The Ravens have seen firsthand what Michael Crabtree is capable of.
Thus, when he became available after the Oakland Raiders released him Thursday, the Ravens immediately booked him for a free-agency visit. And once in Baltimore, the Ravens didn't let the veteran wide receiver get away.
Baltimore signed Crabtree to a three-year deal Friday afternoon (this time it's official), giving the Ravens a bona fide top-flight receiver to lead their remade unit.
The contract is worth $21 million overall with $15 million over the first two years, and it could reach up to $20 million if incentives are met, reports NFL Network's Ian Rapoport. It has $11 million guaranteed.
Crabtree said his favorite team growing up in Dallas was the Ravens, and he always envisioned himself playing in Baltimore.
The respect was mutual. The Ravens were the first team to call Crabtree after he was released and he was on the first flight to Baltimore.
"I feel like I'm at home," Crabtree said. "I'm excited to put this purple on."
Crabtree, 30, has faced the Ravens each of the past three years. Over that time, he's posted 22 catches for 281 yards and five touchdowns. No receiver has scored more touchdowns against Baltimore since 2015.
"Michael has played very well against the Ravens, so we know firsthand the attributes he brings to the game," General Manager Ozzie Newsome stated. "He is a smart, tough, physical receiver who battles for the ball. We like his temperament and believe he is a good fit for our football team, on and off the field."
Crabtree has had excellent production throughout his nine NFL seasons. He logged two 1,000-yard seasons (2016 and 2012). The 2009 first-round pick has averaged 64 catches for 763 yards and six touchdowns per season.
His ability to win in the red zone is badly needed in Baltimore. Ravens receivers combined to score 11 touchdowns last season. Crabtree had eight in a "down" year.
Crabtree also brings durability to a receiver group that struggled with injuries last year. Outside of 2013, when a torn Achilles ended his season after five games, Crabtree has missed just eight games in his other eight years.
He's 6-foot-1, 215 pounds and can win outside with his size and physicality. Crabtree has strong hands, toughness, veteran savvy and plays "above the rim."
The knock on him, and part of the reason why Crabtree was replaced by Jordy Nelson in Oakland, is because he is coming off one of his worst seasons. In an offense that, as a whole, dropped off after a gangbusters 2016 season, he posted 58 catches for 618 yards and eight scores.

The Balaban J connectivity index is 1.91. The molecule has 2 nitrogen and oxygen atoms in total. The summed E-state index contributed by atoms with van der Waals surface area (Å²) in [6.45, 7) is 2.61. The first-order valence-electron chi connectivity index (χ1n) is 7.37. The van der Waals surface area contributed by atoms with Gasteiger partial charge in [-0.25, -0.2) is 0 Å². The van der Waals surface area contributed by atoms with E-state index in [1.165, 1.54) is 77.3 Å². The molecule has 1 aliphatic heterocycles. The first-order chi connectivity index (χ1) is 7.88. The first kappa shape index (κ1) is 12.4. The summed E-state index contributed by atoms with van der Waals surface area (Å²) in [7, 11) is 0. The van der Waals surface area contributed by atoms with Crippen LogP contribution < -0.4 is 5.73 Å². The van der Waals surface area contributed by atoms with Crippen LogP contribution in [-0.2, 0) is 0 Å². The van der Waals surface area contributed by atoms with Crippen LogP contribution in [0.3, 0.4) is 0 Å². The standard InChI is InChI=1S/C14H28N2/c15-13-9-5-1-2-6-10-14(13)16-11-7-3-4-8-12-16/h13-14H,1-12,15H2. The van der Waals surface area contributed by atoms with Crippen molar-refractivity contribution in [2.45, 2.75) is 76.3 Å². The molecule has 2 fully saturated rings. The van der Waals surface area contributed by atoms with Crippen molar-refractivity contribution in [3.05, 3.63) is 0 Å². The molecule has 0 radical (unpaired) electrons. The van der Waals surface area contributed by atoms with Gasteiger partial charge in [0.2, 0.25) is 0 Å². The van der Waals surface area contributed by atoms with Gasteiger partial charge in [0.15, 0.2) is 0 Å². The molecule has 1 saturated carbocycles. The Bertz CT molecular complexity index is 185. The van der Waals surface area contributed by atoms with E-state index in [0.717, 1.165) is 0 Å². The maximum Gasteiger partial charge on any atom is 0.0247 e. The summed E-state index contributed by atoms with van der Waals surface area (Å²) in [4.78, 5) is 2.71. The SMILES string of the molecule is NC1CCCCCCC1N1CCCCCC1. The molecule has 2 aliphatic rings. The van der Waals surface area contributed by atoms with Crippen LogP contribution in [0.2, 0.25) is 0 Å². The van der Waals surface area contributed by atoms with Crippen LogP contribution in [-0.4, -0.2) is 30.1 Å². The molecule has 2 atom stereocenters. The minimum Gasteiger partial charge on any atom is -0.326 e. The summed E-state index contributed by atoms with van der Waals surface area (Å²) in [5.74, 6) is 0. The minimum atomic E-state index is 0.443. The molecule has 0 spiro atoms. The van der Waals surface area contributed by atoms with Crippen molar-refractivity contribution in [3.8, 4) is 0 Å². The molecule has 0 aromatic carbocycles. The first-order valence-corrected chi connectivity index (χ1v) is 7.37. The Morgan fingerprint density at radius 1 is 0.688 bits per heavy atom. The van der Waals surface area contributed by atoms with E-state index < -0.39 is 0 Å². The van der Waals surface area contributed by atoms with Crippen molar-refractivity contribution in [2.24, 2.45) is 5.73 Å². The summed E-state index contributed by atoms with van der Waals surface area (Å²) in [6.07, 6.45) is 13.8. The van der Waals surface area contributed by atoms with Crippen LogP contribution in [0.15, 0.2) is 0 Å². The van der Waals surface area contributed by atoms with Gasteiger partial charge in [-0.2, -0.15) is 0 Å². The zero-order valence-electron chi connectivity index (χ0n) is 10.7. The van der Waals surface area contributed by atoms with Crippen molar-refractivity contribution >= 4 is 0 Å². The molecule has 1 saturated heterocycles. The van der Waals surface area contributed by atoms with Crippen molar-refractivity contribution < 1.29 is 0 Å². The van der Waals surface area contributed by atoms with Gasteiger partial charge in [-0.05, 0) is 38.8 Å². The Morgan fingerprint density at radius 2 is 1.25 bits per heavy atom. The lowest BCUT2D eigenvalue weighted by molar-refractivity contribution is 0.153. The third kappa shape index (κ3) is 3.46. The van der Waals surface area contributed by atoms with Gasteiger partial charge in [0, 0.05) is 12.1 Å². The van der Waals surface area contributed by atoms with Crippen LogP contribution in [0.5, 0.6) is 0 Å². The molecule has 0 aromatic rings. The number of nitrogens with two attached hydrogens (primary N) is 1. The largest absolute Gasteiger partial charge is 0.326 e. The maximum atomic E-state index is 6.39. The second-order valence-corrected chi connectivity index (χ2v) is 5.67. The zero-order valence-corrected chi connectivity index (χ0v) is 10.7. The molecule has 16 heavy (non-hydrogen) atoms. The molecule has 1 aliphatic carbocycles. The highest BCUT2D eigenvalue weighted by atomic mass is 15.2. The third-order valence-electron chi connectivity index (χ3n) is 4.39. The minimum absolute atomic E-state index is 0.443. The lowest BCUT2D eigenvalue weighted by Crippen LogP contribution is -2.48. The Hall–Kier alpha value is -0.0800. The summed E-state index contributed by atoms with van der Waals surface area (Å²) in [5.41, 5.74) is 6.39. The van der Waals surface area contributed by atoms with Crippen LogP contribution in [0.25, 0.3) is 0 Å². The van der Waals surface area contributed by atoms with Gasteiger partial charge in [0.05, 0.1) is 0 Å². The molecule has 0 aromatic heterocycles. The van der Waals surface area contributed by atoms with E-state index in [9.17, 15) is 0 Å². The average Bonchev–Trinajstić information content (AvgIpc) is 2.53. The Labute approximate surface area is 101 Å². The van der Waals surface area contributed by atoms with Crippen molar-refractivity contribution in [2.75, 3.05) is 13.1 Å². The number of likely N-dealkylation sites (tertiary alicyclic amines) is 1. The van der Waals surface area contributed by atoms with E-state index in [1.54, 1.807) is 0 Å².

Crabtree said he has a chip on his shoulder to prove that he can play ball no matter his age. If that sounds familiar, it's because other veteran wideouts such as Steve Smith Sr., Mike Wallace, Anquan Boldin and Derrick Mason have done just that when joining Baltimore late in their careers.
"I feel like I'm in my prime right now," Crabtree said. "I'm ready to go. I feel like I'm still 25, man."
It was a natural fit with Crabtree and the Ravens on several levels beyond growing up a Ravens fan.
He spent his first six NFL seasons with the San Francisco 49ers, including four with Jim Harbaugh as his head coach. Ravens Assistant Head Coach Greg Roman was Crabtree's offensive coordinator in San Francisco. Ravens Wide Receivers Coach Bobby Engram was a 49ers assistant offensive coach in 2011.
"It's guys I've been around pretty much my whole career," Crabtree said. "Being with Coach Harbaugh … Jim and John are like the same to me. When I talk to them, it sounds like I'm talking to the same person, as if they were twins or something."
The Ravens' on-field history with Crabtree also dates back to the 2012 championship season. Crabtree was targeted on three straight passes in the Ravens' final goal-line stand to win Super Bowl XLVII. He said memories of that came back during his nearly 12-hour visit Friday.
The Ravens' wide receiver corps is starting to take shape, but likely not done. Crabtree joins fellow free agent addition John "Smokey" Brown and those already under contract in Chris Moore, Breshad Perriman, Tim White, Quincy Adeboyejo and DeVier Posey.
"I feel like I always have something to prove," Crabtree said. "Coming off the year I had last year with the Raiders and the Ravens had at receiver last year, there's a lot to prove at the position. I'm sure the rest of the guys are ready to go, just like me."